John Marr and Other Poems eBook

This eBook from the Gutenberg Project consists of approximately 61 pages of information about John Marr and Other Poems.

Under the water-line a ram’s blow is dealt: 
And foul fall the knuckles that strike below the
    belt. 
Nor brave the inventions that serve to replace
The openness of valor while dismantling the
    grace.

Aloof from all this and the never-ending game,
Tantamount to teetering, plot and counterplot;
Impenetrable armor—­all-perforating shot;
Aloof, bless God, ride the war-ships of old,
A grand fleet moored in the roadstead of fame;
Not submarine sneaks with them are enrolled;
Their long shadows dwarf us, their flags are as
    flame.

Don’t fidget so, wife; an old man’s passion
Amounts to no more than this smoke that I
    puff;
There, there, now, buss me in good old fashion;
A died-down candle will flicker in the snuff.

But one last thing let your old babbler say,
What Decatur’s coxswain said who was long
    ago hearsed,
“Take in your flying-kites, for there comes a
    lubber’s day
When gallant things will go, and the three-
    deckers first.”

My pipe is smoked out, and the grog runs
    slack;
But bowse away, wife, at your blessed Bohea;
This empty can here must needs solace me—­
Nay, sweetheart, nay; I take that back;
Dick drinks from your eyes and he finds no
    lack!

TOM DEADLIGHT

During a tempest encountered homeward-bound from the Mediterranean, a grizzled petty-officer, one of the two captains of the forecastle, dying at night in his hammock, swung in the sick-bay under the tiered gun-decks of the British Dreadnaught, 98, wandering in his mind, though with glimpses of sanity, and starting up at whiles, sings by snatches his good-bye and last injunctions to two messmates, his watchers, one of whom fans the fevered tar with the flap of his old sou’wester.  Some names and phrases, with here and there a line, or part of one; these, in his aberration, wrested into incoherency from their original connection and import, he voluntarily derives, as he does the measure, from a famous old sea-ditty, whose cadences, long rife, and now humming in the collapsing brain, attune the last flutterings of distempered thought.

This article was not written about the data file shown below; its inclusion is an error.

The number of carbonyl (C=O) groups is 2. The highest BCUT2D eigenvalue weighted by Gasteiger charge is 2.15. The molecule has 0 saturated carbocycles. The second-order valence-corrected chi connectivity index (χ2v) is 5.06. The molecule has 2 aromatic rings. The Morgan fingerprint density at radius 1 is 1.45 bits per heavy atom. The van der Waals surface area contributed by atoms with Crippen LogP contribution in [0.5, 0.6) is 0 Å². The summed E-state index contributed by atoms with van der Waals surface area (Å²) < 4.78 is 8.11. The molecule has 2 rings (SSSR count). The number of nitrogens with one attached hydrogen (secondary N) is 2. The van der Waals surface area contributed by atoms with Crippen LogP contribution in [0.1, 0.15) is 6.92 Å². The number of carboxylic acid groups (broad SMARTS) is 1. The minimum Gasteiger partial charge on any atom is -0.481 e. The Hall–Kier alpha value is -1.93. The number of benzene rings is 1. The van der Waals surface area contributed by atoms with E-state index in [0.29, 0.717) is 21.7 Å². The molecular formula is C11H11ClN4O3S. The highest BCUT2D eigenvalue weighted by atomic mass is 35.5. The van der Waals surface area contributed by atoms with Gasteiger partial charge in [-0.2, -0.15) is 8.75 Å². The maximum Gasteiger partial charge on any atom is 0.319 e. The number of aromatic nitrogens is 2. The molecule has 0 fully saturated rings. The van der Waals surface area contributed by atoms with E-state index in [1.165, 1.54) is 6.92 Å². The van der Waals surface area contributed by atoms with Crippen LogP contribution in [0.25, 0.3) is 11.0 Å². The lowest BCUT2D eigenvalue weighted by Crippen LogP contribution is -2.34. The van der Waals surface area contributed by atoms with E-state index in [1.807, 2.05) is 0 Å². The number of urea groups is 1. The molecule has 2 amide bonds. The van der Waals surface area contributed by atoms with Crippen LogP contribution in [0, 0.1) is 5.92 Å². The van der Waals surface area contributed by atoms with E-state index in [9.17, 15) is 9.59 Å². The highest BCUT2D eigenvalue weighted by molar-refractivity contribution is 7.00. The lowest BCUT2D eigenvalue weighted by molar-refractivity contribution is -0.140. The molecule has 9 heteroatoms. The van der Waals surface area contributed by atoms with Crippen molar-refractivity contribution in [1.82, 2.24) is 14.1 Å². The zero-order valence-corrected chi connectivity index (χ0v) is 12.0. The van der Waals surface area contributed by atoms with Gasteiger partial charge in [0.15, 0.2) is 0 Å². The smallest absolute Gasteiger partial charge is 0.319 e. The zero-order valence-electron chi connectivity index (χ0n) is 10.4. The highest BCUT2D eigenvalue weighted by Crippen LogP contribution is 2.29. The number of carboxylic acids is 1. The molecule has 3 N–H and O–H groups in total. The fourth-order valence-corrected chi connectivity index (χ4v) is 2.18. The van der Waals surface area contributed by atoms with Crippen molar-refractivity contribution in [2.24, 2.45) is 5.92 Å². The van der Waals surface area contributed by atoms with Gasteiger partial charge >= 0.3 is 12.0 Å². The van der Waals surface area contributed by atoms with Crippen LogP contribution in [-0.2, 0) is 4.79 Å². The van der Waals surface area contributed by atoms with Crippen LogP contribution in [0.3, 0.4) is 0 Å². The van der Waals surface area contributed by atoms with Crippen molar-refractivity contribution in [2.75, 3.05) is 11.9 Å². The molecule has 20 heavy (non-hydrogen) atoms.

Farewell and adieu to you noble hearties,—­
  Farewell and adieu to you ladies of Spain,
For I’ve received orders for to sail for the
    Deadman,
  But hope with the grand fleet to see you
    again.

I have hove my ship to, with main-top-sail
    aback, boys;
  I have hove my ship to, for the strike
    soundings clear—­
The black scud a’flying; but, by God’s blessing,
    dam’ me,
  Right up the Channel for the Deadman I’ll
    steer.

I have worried through the waters that are
    called the Doldrums,
  And growled at Sargasso that clogs while ye
    grope—­
Blast my eyes, but the light-ship is hid by the
    mist, lads:—­
  Flying Dutchman—­odds bobbs—­off the
    Cape of Good Hope!

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Project Gutenberg
John Marr and Other Poems from Project Gutenberg. Public domain.
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